Opening Cross: Spare Some Change? Funding Isn’t About Charity; It’s About Strategy

This week, Max highlights one worthy recipient and two worthy seekers of expansion funding.


The process of winning your heart and mind (and money) has become more sophisticated than only a few years ago. Before, cash-strapped charities employed representatives to hit the streets and sign up potential donors. Then agencies got in on the action, donning the T-shirt of a different charity every day, and pouncing on unsuspecting passers-by with questions such as “Do you care about kids living in poverty?” Of course I do, you reply—but too late! Once you engage, they’ve sucked you in, and before you know it, you’re signing over your bank account information. Of course, they don’t tell you that something like your first year of donations pay their commission before any money actually goes to the charity itself. Hence, these earned the name “charity mugger” or “chugger” for short.

Now, we’ve evolved to spot and avoid chuggers. So they’ve evolved too, shedding the branded shirts, and engaging you as a lost tourist would engage a local. Oh, sure, I can help you out, you say—and too late! They’ve got you again!

My point is, there are plenty of people out there seeking to separate you from your money, and willing to go to great lengths to do it. How do you know what’s worthwhile, and who’ll take you for a ride?

Fortunately, we have a couple of good examples in this week’s Inside Market Data that are deserving of your interest, and perhaps your investment. 

First, tech startup Privitar has recently attracted £3 million in funding to help grow its operations, including new funding from Illuminate Financial Management, the Fintech-focused venture capital firm started by former Icap exec Mark Beeston. Privitar helps address compliance issues around data privacy while also enabling users to mine and share data with other authorized internal users and third parties.

Next, UK-based KB Tech is seeking funding to expand to address data transparency and distribution opportunities presented by MiFID 2. You might recall the original version of its TDI suite, developed by CMS WebView, one of the early ticker plant vendors that was unfortunately hit by exchange demutualization and consolidation. In fact, co-founder David Briggs was a software engineer at CMS, while former CMS chief executive Bob Antell is now executive chairman at KB Tech. But to scale sufficiently to address MiFID 2, and to expand its asset class coverage, the vendor is now looking for a cash infusion.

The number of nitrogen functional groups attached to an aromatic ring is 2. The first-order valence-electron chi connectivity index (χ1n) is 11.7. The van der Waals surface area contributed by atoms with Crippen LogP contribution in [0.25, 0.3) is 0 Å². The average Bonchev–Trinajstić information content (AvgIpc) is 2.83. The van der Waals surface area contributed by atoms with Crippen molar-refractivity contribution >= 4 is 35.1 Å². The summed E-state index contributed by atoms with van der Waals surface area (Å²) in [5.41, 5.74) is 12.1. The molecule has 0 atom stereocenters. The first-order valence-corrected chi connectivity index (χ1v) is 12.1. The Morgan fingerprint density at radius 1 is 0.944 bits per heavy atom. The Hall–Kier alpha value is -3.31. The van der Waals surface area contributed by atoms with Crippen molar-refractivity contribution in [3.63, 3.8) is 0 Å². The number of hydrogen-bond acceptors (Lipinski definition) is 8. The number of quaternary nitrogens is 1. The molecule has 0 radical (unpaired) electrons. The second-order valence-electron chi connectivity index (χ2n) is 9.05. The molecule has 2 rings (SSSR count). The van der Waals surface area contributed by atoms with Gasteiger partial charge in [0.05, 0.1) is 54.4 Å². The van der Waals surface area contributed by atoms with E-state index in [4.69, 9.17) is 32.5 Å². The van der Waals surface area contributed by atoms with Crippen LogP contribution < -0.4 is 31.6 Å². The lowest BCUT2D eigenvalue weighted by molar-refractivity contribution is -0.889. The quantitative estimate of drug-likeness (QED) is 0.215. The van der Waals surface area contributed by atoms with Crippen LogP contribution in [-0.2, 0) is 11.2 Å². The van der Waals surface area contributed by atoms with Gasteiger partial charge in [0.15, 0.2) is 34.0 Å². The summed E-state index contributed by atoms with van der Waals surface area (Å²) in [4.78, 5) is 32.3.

Also looking to expand its asset class coverage is The Freedom Index Company, a not-for-profit provider of free and open indexes. But in the shorter term, The Freedom Index Co is seeking input from its clients—or “members,” as it calls them—to determine its next move: does it expand its international coverage, or provide more frequent and granular daily data that might make its index data more appealing to those that could contribute more to its operations, such as exchange-traded funds. Either move will cost money, but the vendor wants to determine which will create more support and deliver more “donations” long-term.

While it’s true that the market data and index industries aren’t charities—even The Freedom Index Co, which relies on donations, rather than traditional licensing fees—many say that data sources and index providers do the opposite, and raise fees to what the market will bear, rather than setting reasonable and sustainable levels. For example, exchanges reporting quarterly financial results over the past two weeks fell into two camps: those who grew their overall revenues, including data revenues, and those whose overall revenues struggled, but whose data revenues increased regardless. It seems data is often seen as an area where providers can raise fees to subsidize underperforming areas that rely on transaction-based revenues, regardless of whether an exchange’s market share justifies the fees.

If exchanges and indexes are setting their agenda around data, then why shouldn’t consumers who feel forced to pay whatever the key players demand do the same, avoiding the “chuggers” of market data and spending their money where they want? 

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